Big Data
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How can we get a notch up, faster than others?

I completely relate to this…We all business people keep thinking about it. When I am about to sleep at night, this is the question that i try answering most of the times: “What could have i done better today?” And I am sure I am not the only one in this league of ambitious and efficiency seeking souls.

The right answers may not always come from: “What can be improved?” but also “What else is out there?”

Organisations today are investing heavily into attaining help from specialists who can get them the right talent, give them future directions, handhold them to travel into unknown territories and elevate revenue. This is all very good and will give you great results if you are connected with the right people. However, there is another way which you can explore: hearing what your customers or prospects are saying, without actually saying it. This is where Big Data can help.

People coming on your websites, stores, offices or any business place, they are always producing information that can be used to improve the conversion rates. Our businesses need processes to record this information and to analyze and act upon it. See, again my brain trained to only think sales has started to play 🙂

Information is getting created not only by people coming at a business place as a customer, its getting generated even by people working with you, your team, their connections, their connection’s connections.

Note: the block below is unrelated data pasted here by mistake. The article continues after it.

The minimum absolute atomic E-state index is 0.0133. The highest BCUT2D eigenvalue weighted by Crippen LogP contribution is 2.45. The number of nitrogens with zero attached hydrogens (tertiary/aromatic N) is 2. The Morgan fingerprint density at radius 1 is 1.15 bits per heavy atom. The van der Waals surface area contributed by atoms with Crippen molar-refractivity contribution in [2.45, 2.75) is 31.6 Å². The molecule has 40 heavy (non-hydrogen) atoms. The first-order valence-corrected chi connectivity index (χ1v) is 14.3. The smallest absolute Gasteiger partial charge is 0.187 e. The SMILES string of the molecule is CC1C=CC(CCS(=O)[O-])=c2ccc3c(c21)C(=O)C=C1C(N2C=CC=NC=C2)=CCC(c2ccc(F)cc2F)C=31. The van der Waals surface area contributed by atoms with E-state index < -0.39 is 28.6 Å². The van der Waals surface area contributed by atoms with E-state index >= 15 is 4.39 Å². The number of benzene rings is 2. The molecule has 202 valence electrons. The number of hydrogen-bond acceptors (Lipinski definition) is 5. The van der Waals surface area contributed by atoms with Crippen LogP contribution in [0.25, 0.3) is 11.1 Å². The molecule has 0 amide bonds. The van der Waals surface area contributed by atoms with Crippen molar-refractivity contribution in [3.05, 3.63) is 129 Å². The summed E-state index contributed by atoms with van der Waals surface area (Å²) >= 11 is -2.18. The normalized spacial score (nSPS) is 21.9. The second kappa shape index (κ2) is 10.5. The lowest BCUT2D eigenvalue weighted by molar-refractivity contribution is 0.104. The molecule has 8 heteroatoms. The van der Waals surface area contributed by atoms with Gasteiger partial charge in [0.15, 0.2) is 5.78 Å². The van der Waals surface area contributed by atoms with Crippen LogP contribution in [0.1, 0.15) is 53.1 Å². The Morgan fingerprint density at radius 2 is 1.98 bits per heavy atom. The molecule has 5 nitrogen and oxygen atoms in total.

With today’s technology accessibility, we can start capturing this data and start using it to make everything better.

Some of the areas where big data can be very effective:

  • Pricing your products rightly, not necessarily always low, but just right
  • Acquiring the right talent
  • Finding the right prospects
  • Filtering the right partners/vendors


Big Data Importance

Let’s talk about the most widespread use of data: Big data in Pricing Intelligence

The number of digital buyers worldwide is expected to grow at 2.07 billion by the year 2019. Morgan Stanely in its report titled, India’s Digital Leap – The Multi Trillion Dollar Opportunity” predicted that India’s eCommerce market will grow at 30% compounded annual growth rate with a gross merchandise value of merchandise to be worth of $200 billion by 2026. More and more people are stepping into the online stores. How will you make your business count?

E-commerce has refined the lifestyle of millions by giving a unique shopping experience. The sales figures of Flipkart and Amazon in the recently concluded Diwali season will not let you believe in the slowdown story at all. Flipkart is ahead of Amazon by more than 2,000 crores of sales during the recent festive season. Offline stores are also buying their goods from these giants to stock up on discounted goods and sell them at a market price later. This gives them a price benefit and cash in on the festive season discounts. How did these online giants manage to make consumers spend in spite of negative stories on India’s economy are doing rounds since more than a year and a half due to major economic events like demonetization and GST?

It’s all about how a company uses its data. Flipkart and Amazon have managed to do this well even though this year Flipkart won the battle in the festive season sale. For eCommerce companies who wish to run the race and win, the one sole factor that becomes most important is the pricing of products or the pricing strategy. The price will after all determine the volumes and profitability of your business. To derive at attractive prices, you’ll have to mindfully invest into data analytics and data mining. These are tools used by big eCommerce names to get deeper insights into their markets, consumer behavior and trends that help them identify their objectives.